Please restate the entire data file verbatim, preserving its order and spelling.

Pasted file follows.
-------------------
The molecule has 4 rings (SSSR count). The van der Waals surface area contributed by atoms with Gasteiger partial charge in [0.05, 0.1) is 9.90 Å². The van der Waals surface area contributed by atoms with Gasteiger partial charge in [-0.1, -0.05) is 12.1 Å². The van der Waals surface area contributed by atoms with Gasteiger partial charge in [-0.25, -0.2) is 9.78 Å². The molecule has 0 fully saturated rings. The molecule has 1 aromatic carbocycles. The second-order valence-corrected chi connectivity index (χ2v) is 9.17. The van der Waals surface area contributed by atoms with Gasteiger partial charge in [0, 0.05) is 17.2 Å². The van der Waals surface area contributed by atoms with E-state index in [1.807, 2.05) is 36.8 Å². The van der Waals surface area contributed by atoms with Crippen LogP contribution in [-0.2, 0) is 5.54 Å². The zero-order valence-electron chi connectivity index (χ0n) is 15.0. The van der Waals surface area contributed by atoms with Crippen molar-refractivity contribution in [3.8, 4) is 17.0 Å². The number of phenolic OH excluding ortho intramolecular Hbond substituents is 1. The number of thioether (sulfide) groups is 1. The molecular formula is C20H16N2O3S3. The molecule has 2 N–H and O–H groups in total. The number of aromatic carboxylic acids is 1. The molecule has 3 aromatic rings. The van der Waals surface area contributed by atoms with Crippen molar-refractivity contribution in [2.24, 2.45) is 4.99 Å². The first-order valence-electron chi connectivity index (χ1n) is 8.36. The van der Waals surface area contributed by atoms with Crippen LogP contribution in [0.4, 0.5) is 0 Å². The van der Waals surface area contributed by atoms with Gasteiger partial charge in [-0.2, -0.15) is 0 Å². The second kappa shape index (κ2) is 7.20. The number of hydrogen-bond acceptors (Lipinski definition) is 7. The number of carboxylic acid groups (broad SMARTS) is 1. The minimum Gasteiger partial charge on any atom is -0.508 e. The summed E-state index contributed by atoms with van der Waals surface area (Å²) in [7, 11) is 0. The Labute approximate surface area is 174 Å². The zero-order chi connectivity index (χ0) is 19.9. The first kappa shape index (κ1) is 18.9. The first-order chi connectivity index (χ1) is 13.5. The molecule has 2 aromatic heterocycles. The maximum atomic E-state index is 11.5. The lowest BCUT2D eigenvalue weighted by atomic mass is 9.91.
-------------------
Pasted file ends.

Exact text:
The molecule has 4 rings (SSSR count). The van der Waals surface area contributed by atoms with Gasteiger partial charge in [0.05, 0.1) is 9.90 Å². The van der Waals surface area contributed by atoms with Gasteiger partial charge in [-0.1, -0.05) is 12.1 Å². The van der Waals surface area contributed by atoms with Gasteiger partial charge in [-0.25, -0.2) is 9.78 Å². The molecule has 0 fully saturated rings. The molecule has 1 aromatic carbocycles. The second-order valence-corrected chi connectivity index (χ2v) is 9.17. The van der Waals surface area contributed by atoms with Gasteiger partial charge in [0, 0.05) is 17.2 Å². The van der Waals surface area contributed by atoms with E-state index in [1.807, 2.05) is 36.8 Å². The van der Waals surface area contributed by atoms with Crippen LogP contribution in [-0.2, 0) is 5.54 Å². The zero-order valence-electron chi connectivity index (χ0n) is 15.0. The van der Waals surface area contributed by atoms with Crippen molar-refractivity contribution in [3.8, 4) is 17.0 Å². The number of phenolic OH excluding ortho intramolecular Hbond substituents is 1. The number of thioether (sulfide) groups is 1. The molecular formula is C20H16N2O3S3. The molecule has 2 N–H and O–H groups in total. The number of aromatic carboxylic acids is 1. The molecule has 3 aromatic rings. The van der Waals surface area contributed by atoms with Crippen molar-refractivity contribution in [2.24, 2.45) is 4.99 Å². The first-order valence-electron chi connectivity index (χ1n) is 8.36. The van der Waals surface area contributed by atoms with Crippen LogP contribution in [0.4, 0.5) is 0 Å². The van der Waals surface area contributed by atoms with Gasteiger partial charge in [-0.2, -0.15) is 0 Å². The second kappa shape index (κ2) is 7.20. The number of hydrogen-bond acceptors (Lipinski definition) is 7. The number of carboxylic acid groups (broad SMARTS) is 1. The minimum Gasteiger partial charge on any atom is -0.508 e. The summed E-state index contributed by atoms with van der Waals surface area (Å²) in [7, 11) is 0. The Labute approximate surface area is 174 Å². The zero-order chi connectivity index (χ0) is 19.9. The first kappa shape index (κ1) is 18.9. The first-order chi connectivity index (χ1) is 13.5. The molecule has 2 aromatic heterocycles. The maximum atomic E-state index is 11.5. The lowest BCUT2D eigenvalue weighted by atomic mass is 9.91.